Fed Increases Size Of Liquidity Bailout After Brainard’s “Simple Imbalance” Comments

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Fed Increases Size Of Liquidity Bailout After Brainard’s “Simple Imbalance” Comments

Update (1125ET): Following the major ‘over-subscription’ for liquidity this morning, NYFed has decided to dramatically increase the scale of its bailout for both overnight and term repo:

The 14-day term repo operation will have an aggregate limit of $60b (prior similar operation Tuesday had a $30b limit).

The overnight repo operation will have an aggregate limit of $100b (most recent such operation Wednesday had a limit of $75b).

This big increase comes just minutes after Fed Governor Lael Brainard tried to clam nerves by claiming that the recent spike in overnight lending rates, which prompted the central bank to inject billions of dollars of liquidity into the market, was the result of a “simple imbalance” of supply and demand — and not a sign of deeper distress in credit markets.

“It may simply be that we’re close to the lowest level of reserves that are necessary for the conduct of monetary policy,” Brainard said Wednesday in testimony before the House Financial Services Subcommittee on Consumer Protection and Financial Institutions.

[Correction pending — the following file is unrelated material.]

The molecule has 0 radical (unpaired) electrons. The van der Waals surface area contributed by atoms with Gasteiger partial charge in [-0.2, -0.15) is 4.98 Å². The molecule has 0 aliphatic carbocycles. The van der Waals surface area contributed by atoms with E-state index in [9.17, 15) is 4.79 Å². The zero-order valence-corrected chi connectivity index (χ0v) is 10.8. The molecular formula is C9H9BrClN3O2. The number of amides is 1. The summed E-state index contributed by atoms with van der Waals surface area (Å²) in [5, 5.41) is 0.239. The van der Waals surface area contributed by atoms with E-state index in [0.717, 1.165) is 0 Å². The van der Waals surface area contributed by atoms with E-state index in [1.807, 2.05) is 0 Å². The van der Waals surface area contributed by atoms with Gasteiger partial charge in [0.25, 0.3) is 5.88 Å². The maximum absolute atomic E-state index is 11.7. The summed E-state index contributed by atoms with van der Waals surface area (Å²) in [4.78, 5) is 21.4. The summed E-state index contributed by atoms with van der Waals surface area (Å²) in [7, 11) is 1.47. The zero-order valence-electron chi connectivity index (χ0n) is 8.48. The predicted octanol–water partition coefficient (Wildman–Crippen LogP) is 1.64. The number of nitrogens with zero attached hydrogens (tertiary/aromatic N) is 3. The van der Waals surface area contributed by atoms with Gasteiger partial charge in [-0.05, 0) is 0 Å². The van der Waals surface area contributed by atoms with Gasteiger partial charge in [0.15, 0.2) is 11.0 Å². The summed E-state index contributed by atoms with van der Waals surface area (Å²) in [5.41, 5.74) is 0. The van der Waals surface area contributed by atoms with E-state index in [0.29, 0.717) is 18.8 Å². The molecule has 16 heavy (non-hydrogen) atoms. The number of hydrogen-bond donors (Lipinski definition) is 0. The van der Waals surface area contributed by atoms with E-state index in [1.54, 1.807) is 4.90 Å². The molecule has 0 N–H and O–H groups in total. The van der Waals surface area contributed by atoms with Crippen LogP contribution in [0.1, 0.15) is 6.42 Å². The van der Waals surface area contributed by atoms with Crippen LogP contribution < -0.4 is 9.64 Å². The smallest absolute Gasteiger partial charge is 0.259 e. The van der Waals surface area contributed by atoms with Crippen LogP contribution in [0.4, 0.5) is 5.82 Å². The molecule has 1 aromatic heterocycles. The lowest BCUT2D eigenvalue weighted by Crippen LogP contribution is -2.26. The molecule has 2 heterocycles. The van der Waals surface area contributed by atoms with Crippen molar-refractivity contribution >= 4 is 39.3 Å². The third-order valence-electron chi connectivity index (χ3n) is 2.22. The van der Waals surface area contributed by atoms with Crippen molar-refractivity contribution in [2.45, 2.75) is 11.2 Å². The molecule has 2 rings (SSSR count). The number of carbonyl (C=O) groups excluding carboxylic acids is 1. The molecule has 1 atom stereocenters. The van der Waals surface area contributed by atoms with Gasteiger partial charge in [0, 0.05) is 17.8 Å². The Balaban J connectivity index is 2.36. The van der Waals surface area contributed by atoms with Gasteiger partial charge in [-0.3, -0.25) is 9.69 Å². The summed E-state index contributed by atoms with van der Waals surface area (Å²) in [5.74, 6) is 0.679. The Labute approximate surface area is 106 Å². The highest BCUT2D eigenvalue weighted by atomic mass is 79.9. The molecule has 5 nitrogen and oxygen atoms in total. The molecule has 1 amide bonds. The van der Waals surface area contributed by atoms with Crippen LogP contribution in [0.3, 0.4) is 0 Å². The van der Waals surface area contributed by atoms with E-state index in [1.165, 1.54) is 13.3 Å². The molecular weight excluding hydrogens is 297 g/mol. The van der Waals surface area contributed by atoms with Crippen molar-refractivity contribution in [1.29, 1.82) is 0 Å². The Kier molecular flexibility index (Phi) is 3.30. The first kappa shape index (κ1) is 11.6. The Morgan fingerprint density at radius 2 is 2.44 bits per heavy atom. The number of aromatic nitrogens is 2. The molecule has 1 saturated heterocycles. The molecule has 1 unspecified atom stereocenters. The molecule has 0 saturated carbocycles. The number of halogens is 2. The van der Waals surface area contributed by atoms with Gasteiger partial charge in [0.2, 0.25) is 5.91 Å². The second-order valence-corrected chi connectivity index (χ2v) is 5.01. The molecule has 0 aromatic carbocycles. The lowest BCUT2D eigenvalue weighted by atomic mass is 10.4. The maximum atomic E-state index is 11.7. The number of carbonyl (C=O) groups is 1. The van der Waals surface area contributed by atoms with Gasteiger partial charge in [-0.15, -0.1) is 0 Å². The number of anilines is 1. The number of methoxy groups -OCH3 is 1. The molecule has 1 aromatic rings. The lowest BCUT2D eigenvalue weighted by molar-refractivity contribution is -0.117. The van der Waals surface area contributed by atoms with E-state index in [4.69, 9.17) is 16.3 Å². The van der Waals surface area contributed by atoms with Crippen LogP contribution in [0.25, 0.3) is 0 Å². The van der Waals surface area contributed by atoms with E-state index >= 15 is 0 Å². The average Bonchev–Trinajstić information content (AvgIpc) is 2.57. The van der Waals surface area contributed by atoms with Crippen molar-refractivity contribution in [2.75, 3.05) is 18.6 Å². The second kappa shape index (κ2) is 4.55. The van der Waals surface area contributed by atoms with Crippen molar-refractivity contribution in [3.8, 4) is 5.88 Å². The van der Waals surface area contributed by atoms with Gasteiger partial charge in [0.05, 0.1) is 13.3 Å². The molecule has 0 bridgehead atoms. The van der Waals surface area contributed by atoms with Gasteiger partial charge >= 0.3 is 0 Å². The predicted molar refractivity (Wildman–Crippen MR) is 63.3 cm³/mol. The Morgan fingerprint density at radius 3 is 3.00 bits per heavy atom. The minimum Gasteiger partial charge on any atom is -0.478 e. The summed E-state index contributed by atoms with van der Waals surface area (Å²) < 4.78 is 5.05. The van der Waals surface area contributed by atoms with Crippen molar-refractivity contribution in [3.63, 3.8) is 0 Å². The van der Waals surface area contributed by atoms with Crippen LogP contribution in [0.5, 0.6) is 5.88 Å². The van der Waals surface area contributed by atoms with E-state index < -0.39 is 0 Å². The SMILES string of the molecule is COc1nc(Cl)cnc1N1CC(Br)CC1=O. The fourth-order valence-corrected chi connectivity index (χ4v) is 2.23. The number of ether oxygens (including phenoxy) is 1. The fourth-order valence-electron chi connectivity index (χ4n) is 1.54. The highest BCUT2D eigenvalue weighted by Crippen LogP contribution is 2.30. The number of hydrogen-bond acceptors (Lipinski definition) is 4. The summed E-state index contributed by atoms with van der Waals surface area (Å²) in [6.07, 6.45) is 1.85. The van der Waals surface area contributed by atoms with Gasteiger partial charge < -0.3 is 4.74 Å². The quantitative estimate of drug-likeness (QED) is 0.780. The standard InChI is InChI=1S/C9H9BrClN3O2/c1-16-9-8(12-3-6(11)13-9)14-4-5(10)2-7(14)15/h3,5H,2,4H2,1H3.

“It does pose questions about whether reserves in the system do need to be allowed to grow again.”
Lael Brainard.

In 2008, “counter parties pulled away from each other,” Brainard added. “Today we’re in a different environment.”

It’s different this time.

*  *  *

As we detailed earlier, as month-end looms, demand for dollar liquidity is accelerating dramatically with today’s Fed operation oversubscribed – with around $92 billion of demand for The Fed’s $75 billion offering…

Source: NYFed

This is the heaviest demand yet for this new Fed liquidity spigot…

As we noted previously, some banks appear to have been simply waiting to get closer to the quarter end before tipping their cards: after all, just like the Discount Window, the repo operation has become the modern “stigmatizing” equivalent, and if reporters or clients get a whiff that a bank is in a dire liquidity state, the consequences could be dramatic.

Never mind though, it’s probably all transitory.

Tyler Durden

Wed, 09/25/2019 – 11:32

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